• Inform
    Inform Stay informed and learn about all the important stuff to keep your digital and connected life easier and safer.
  • Info
    Info Stay informed and learn about all the important stuff to keep your digital and connected life easier and safer.

Google search – Part 1: The Basics

The world’s most popular search engine has a few tricks up its sleeve that is well worth trying out. Over the next few posts we will look at some of the most useful (and fun) search tricks.

We will not be going into too much detail. The idea is to introduce a feature and then encourage you to go explore. This introduction post will look at Search settings.

Sign in

Google allows users to sign into Google search with a Google account. While not required, there are advantages to signing into your Google account. It allows Google search to remember your search preferences across sessions and even across your different computers, phones and tablets. Google also offers a lot more than just Internet searches. Signing into Google search will allow access to all these services. It is very easy to sign up for a new Google account if you do not have one. A link is provided at the end of this post.

Search Settings

Search settings allow you to change how results are found and displayed. The most valuable setting is SafeSearch filters – turn on SafeSearch to filter sexually explicit content from your search results. There is also an option to lock SafeSearch that will provide even better protection across all your devices.

Another very useful setting is Where results open. Most people would want to open more than just one search result. This is usually done by right clicking and choosing to open it in a new window or tab, or by holding the Ctrl key and clicking (this should work in most browsers). With the Where results open option set to Open each selected result in a new browser window, you now just click on a result and it opens in a new window or tab.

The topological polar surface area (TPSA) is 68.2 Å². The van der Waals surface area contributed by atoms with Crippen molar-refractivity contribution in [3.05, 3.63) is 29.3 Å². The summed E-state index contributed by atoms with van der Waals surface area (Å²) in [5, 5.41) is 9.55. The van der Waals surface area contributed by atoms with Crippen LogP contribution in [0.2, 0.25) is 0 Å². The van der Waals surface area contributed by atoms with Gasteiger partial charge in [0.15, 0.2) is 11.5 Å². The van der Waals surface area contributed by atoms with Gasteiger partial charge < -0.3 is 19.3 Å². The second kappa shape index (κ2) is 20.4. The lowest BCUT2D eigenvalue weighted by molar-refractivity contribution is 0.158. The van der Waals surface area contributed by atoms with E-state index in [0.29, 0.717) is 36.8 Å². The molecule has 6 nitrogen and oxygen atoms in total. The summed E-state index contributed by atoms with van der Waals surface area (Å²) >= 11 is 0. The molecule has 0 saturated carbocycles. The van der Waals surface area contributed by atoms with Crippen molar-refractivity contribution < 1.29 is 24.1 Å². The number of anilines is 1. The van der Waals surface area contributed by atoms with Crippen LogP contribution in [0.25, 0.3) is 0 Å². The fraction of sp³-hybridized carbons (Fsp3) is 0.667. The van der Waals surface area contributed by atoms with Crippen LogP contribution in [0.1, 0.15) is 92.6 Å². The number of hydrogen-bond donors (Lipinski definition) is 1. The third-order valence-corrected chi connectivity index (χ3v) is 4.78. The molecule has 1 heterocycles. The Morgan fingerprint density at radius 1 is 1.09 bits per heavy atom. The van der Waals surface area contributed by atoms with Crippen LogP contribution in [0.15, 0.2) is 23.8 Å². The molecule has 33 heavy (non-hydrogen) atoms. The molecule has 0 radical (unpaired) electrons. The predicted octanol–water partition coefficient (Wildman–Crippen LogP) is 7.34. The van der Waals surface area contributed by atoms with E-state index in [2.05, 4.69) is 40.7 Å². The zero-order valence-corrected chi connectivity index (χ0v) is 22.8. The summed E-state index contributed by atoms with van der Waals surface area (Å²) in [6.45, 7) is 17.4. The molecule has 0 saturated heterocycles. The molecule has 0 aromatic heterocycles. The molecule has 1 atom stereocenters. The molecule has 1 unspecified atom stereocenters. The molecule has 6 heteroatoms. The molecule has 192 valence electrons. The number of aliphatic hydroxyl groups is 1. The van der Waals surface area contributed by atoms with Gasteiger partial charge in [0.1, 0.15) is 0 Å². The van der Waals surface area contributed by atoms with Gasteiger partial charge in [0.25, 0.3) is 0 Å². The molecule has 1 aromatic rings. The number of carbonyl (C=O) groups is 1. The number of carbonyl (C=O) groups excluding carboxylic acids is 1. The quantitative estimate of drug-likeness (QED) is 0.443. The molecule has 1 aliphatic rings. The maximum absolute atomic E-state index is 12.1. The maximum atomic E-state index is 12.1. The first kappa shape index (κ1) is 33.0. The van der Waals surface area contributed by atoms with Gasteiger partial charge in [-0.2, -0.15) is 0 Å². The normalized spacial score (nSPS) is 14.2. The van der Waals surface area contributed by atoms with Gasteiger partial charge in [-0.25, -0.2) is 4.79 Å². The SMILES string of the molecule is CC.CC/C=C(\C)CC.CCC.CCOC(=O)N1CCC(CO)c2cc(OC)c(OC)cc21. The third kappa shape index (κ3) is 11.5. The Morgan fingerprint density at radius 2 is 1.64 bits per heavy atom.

The Google search settings icon is not available on the Google Search start page; you first have to search for something. It can then be accessed by clicking on the gear icon on the search results page and then selecting Search settings.

Google Search Settings

Accessing Google search settings

Other Google services

As mentioned earlier, Google offers many additional services. The most popular services include Gmail, Maps, Calendar, Drive, Google+ , YouTube and Play. Access these services from the top menu bar on Google’s home page. For some of these services, you will need to be signed into your Google account (like Gmail, Calendar and Drive).

Additional resources

The following Google pages provide additional information:
Sign up for a Google account
Basic search help
Google search settings overview
Lock SafeSearch

Is it spam or a scam?

…or maybe it is legit, but how can you tell? Below you’ll find some basic rules and easy checks to make sure you are not caught by an email scam.

Note that as scammers are getting better at their game it is usually not a single thing that identifies a scam but a combination of checks that fail. This is how spam filters also work to generate a spam score for each email.

The rules

Before a scammer can “catch” someone, the victim has to do more than just open an email. You are safe unless you reply, follow a link or open an attachment. Scammers keep coming up with more creative ways to get their victims to take one of these actions, but you will be safe if you follow these simple rules:

  1. Never send personal information via email
  2. Never follow unsafe links
  3. Never open unsafe attachments

But what is an unsafe link or attachment? Start by assuming all emails with links or attachments are unsafe and then do the following checks: